24 Weiner, Myron, “Empirical Democratic Theory,” in Weiner, Myron and Ozbudin, Ergun, eds., Competitive Elections in Developing Countries (Durham, N.C.: Duke University Press, 1987), 26; and Valenzuela, J. Samuel, “Labor Movements in Transitions to Democracy,” Comparative Politics 21 (July 1989). Even a study devoted the role of the workers in democratization underscores the dangers of an overly mobilized society. See Rueschemeyer, Dietrich, Stephens, Evelyne Huber, and Stephens, John D., Capitalist Development and Democratic Change (Chicago: University of Chicago Press, 1992), 271.

25 O'Donnell and Schmitter (fn. 3), 72. See also Huntington (fn. 2), 167.

26 Roeder, , “Transitions from Communism: State-Centered Approaches,” in Eckstein, Harry, Fleron, Frederic, Hoffman, Erik, and Reisinger, William, eds., Can Democracy Take Root in Post-Soviet Russia? (Lantham, Md.: Roman and Littlefield, 1998), 209.

27 Rustow (fn. 7), 352.

28 Przeworski (fh. 3,1991), 87.

29 Roeder (fn. 26), 207.

30 Ibid., 208. See also Roeder, Philip, “Varieties of Post-Soviet Authoritarian Regimes,” Post-Soviet Affairs 10 (January 1994), 62; and Colomer (fn. 3).

31 Levine, Daniel H., “Paradigm Lost: Dependence to Democracy,” World Politics 40 (April 1988), 379.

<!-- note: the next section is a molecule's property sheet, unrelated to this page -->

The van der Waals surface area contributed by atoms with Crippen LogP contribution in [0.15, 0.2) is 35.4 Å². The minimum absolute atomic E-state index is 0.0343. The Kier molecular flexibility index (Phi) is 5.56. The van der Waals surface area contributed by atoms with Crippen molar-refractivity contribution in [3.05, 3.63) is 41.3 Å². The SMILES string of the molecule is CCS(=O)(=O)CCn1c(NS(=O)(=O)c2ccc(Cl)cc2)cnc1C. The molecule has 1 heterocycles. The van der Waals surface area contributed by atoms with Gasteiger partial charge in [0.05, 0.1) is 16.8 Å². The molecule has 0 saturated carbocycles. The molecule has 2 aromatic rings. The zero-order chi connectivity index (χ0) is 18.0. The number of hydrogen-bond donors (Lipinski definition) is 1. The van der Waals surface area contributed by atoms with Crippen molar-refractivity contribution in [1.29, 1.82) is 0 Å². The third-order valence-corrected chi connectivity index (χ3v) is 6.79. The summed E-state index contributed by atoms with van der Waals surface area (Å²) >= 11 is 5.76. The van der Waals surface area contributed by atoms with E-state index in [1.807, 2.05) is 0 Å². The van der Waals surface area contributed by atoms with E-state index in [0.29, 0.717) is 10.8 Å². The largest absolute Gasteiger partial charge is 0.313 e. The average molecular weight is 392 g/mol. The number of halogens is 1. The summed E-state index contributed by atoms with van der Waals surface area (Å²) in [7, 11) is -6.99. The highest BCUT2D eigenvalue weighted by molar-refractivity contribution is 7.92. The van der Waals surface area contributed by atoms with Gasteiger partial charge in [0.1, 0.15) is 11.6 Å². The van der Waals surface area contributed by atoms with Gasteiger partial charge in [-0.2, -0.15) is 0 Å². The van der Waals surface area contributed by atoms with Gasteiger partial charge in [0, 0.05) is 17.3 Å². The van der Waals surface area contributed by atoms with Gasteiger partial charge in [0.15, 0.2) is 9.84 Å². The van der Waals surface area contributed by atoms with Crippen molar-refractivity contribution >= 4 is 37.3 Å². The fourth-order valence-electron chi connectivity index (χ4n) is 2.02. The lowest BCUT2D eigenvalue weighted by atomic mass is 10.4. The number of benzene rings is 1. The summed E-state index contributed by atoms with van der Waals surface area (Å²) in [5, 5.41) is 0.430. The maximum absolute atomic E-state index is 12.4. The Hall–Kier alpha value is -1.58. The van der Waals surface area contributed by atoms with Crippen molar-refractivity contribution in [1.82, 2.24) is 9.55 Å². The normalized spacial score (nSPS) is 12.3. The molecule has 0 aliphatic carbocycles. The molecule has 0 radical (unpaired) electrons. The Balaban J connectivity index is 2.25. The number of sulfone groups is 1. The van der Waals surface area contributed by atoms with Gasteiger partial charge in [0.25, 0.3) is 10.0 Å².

32 See Hardin's review and then rejection of this approach in Hardin, Russell, Liberalism, Constitutionalism, and Democracy (Oxford: Oxford University Press, 1999).

33 Przeworski (fn. 3,1991), 90.

34 Root, Hilton, “Tying the King's Hands: Credible Commitments and the Royal Fiscal Policy during the Old Regime,” Rationality and Society 1 (October 1989); Shepsle, Kenneth, “Discretion, Institutions, and the Problem of Government Commitment,” in Bourdieu, Pierre and Coleman, James, eds., Social Theory for a Changing Society (Boulder, Colo.: Westview Press, 1991); North, Douglass and Weingast, Barn', “Constitutions and Commitment: The Evolution of Institutions Governing Public Choice in Seventeenth-Century England” Journal of Economic History 49 (December 1989); Shepsle, Kenneth, “Studying Institutions: Some Lessons from the Rational Choice Approach,” Journal ofPolitics 1, no. 2 (1989); Alt, James and Shepsle, Kenneth, eds., Perspectives on Positive Political Economy (Cambridge: Cambridge University Press, 1990); and Weingast, Barry, “The Political Foundations of Democracy and the Rule of Law,” American Political Science Review 91 (June 1997).

35 Brennan, Geoffrey and Buchanan, James, The Reason of Rules (Cambridge: Cambridge University- Press, 1985), 30.

36 The most theoretically rigorous prediction of failure was Przeworski (fn. 3, 1991).